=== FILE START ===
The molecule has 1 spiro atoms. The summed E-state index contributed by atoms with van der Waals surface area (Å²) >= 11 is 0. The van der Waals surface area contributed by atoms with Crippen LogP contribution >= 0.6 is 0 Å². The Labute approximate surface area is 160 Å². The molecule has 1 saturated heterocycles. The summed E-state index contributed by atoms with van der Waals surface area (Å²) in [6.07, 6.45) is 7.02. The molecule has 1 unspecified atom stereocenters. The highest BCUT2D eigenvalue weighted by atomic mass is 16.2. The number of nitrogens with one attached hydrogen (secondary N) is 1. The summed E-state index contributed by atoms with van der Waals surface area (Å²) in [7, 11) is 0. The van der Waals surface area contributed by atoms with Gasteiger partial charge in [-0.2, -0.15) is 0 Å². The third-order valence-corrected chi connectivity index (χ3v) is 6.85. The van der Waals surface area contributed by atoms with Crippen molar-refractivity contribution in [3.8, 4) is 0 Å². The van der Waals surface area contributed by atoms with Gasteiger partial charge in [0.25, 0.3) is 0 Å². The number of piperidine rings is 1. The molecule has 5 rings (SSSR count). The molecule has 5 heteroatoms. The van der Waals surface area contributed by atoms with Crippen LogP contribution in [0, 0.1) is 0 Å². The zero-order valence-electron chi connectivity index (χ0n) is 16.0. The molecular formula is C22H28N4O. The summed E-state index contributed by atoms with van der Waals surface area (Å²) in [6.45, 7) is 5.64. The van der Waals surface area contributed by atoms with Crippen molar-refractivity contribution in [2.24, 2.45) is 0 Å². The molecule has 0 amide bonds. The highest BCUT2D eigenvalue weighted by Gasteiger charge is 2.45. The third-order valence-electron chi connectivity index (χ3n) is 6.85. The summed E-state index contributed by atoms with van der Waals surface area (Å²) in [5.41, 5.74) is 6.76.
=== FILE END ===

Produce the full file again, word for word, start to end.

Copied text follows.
The molecule has 1 spiro atoms. The summed E-state index contributed by atoms with van der Waals surface area (Å²) >= 11 is 0. The van der Waals surface area contributed by atoms with Crippen LogP contribution >= 0.6 is 0 Å². The Labute approximate surface area is 160 Å². The molecule has 1 saturated heterocycles. The summed E-state index contributed by atoms with van der Waals surface area (Å²) in [6.07, 6.45) is 7.02. The molecule has 1 unspecified atom stereocenters. The highest BCUT2D eigenvalue weighted by atomic mass is 16.2. The number of nitrogens with one attached hydrogen (secondary N) is 1. The summed E-state index contributed by atoms with van der Waals surface area (Å²) in [7, 11) is 0. The van der Waals surface area contributed by atoms with Gasteiger partial charge in [-0.2, -0.15) is 0 Å². The third-order valence-corrected chi connectivity index (χ3v) is 6.85. The van der Waals surface area contributed by atoms with Crippen molar-refractivity contribution in [3.8, 4) is 0 Å². The van der Waals surface area contributed by atoms with Gasteiger partial charge in [0.25, 0.3) is 0 Å². The number of piperidine rings is 1. The molecule has 5 rings (SSSR count). The molecule has 5 heteroatoms. The van der Waals surface area contributed by atoms with Crippen LogP contribution in [0, 0.1) is 0 Å². The zero-order valence-electron chi connectivity index (χ0n) is 16.0. The molecular formula is C22H28N4O. The summed E-state index contributed by atoms with van der Waals surface area (Å²) in [6.45, 7) is 5.64. The van der Waals surface area contributed by atoms with Crippen molar-refractivity contribution in [2.24, 2.45) is 0 Å². The molecule has 0 amide bonds. The highest BCUT2D eigenvalue weighted by Gasteiger charge is 2.45. The third-order valence-electron chi connectivity index (χ3n) is 6.85. The summed E-state index contributed by atoms with van der Waals surface area (Å²) in [5.41, 5.74) is 6.76.